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U.S. producer prices posted a record decline in January, weighed down by plunging energy costs, pointing to very benign inflation pressures in the near term.
The Labor Department said on Wednesday its producer price index for final demand dropped 0.8 percent, the biggest drop since the revamped series started in November 2009, after falling 0.2 percent in December.
It was the third straight month of decline in the PPI.
In the 12 months through January, producer prices were unchanged, the weakest year-on-year reading since records started in November 2010, after rising 1.1 percent in December.
Economists polled by Reuters had forecast the PPI declining 0.4 percent last month and gaining 0.3 percent from a year ago.
Lower energy prices, against the backdrop of softer global demand and increased shale production in the United States, and a strengthening dollar are dampening domestic inflation prices.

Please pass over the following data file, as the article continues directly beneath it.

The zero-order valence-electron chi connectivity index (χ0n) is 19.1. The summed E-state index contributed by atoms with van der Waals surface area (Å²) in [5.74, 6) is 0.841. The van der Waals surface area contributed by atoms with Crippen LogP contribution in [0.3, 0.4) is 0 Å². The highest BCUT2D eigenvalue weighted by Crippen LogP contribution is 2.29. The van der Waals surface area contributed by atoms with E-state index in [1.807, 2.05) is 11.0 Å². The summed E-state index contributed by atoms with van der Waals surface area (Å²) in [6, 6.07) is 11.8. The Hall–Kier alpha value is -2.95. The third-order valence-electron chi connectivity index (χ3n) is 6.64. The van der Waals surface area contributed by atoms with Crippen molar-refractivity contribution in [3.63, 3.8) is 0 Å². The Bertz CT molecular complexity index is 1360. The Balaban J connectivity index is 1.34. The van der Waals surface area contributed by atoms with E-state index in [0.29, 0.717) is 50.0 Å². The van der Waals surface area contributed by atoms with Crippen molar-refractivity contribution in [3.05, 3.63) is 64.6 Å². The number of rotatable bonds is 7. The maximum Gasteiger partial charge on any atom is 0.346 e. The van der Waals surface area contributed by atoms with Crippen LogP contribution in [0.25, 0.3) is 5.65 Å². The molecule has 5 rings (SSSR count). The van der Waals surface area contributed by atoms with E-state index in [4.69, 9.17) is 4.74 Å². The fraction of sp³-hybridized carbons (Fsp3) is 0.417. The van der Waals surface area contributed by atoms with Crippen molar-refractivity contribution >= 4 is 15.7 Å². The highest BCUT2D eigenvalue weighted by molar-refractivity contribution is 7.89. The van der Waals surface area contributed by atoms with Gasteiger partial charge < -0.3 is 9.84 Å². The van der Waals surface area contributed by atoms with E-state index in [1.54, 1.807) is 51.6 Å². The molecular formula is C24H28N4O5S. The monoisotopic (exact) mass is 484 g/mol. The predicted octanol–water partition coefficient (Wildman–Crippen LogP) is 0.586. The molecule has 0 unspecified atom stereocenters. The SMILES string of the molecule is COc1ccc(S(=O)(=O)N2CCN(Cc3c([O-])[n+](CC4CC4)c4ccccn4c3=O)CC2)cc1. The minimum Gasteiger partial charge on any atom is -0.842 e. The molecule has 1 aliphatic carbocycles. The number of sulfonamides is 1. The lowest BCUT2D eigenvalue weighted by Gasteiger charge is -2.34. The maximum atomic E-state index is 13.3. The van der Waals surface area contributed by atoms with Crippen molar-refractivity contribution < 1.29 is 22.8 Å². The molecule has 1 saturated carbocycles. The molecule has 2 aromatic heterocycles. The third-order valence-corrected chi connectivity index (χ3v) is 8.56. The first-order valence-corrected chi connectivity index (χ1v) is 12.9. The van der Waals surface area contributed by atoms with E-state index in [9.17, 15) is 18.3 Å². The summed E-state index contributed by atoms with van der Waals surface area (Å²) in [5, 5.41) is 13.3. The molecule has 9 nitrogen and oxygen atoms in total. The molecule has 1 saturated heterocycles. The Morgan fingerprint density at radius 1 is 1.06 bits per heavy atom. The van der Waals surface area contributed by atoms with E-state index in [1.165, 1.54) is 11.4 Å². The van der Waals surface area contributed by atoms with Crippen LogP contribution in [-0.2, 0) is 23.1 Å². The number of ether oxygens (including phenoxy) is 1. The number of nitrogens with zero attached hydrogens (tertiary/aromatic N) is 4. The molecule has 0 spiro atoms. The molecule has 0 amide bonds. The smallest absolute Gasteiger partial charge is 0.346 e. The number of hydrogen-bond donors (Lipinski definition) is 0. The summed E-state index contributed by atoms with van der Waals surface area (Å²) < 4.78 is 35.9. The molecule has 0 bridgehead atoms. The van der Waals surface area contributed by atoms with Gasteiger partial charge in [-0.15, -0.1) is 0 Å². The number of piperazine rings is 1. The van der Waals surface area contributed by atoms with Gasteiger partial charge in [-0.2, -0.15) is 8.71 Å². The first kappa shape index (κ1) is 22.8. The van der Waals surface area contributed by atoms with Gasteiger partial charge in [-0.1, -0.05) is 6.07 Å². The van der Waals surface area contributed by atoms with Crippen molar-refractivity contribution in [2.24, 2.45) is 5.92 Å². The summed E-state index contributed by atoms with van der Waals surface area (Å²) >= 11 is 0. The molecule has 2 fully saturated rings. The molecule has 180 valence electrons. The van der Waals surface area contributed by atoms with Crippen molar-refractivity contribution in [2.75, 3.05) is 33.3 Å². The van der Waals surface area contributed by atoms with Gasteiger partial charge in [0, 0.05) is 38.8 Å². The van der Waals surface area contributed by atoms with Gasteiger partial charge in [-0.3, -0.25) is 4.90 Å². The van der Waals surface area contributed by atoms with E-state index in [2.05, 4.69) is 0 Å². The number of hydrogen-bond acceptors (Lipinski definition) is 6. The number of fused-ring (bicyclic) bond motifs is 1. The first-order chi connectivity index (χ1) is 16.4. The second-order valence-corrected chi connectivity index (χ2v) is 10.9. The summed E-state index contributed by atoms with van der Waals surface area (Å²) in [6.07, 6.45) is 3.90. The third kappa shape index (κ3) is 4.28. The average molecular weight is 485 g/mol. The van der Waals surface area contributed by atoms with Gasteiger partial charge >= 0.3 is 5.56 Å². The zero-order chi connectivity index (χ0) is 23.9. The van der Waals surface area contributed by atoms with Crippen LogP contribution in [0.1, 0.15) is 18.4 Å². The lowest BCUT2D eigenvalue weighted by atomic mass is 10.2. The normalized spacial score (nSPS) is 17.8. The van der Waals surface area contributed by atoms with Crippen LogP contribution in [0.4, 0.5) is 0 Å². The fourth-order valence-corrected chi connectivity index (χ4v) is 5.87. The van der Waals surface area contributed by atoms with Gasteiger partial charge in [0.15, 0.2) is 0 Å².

The Federal Reserve, which has a 2 percent inflation target, views the tame price environment as transitory. With labor market conditions rapidly tightening, most economists expect the U.S. central bank to start raising interest rates in June.
The Fed has kept its short-term interest rate near zero since December 2008.
Wholesale energy prices tumbled a record 10.3 percent in January after sliding 6.2 percent in December. It was the seventh straight month of declines. Food prices fell 1.1 percent after falling 0.1 percent the prior month.
The volatile trade services component, which mostly reflects profit margins, rose 0.5 percent following a similar gain in December.
A key measure of underlying producer price pressures, which excludes food, energy and trade services, fell a record 0.3 percent after edging up 0.1 percent in December.
That suggests that some the energy weakness is spilling over to underlying inflation. This measure had risen 0.9 percent in the 12 months through December.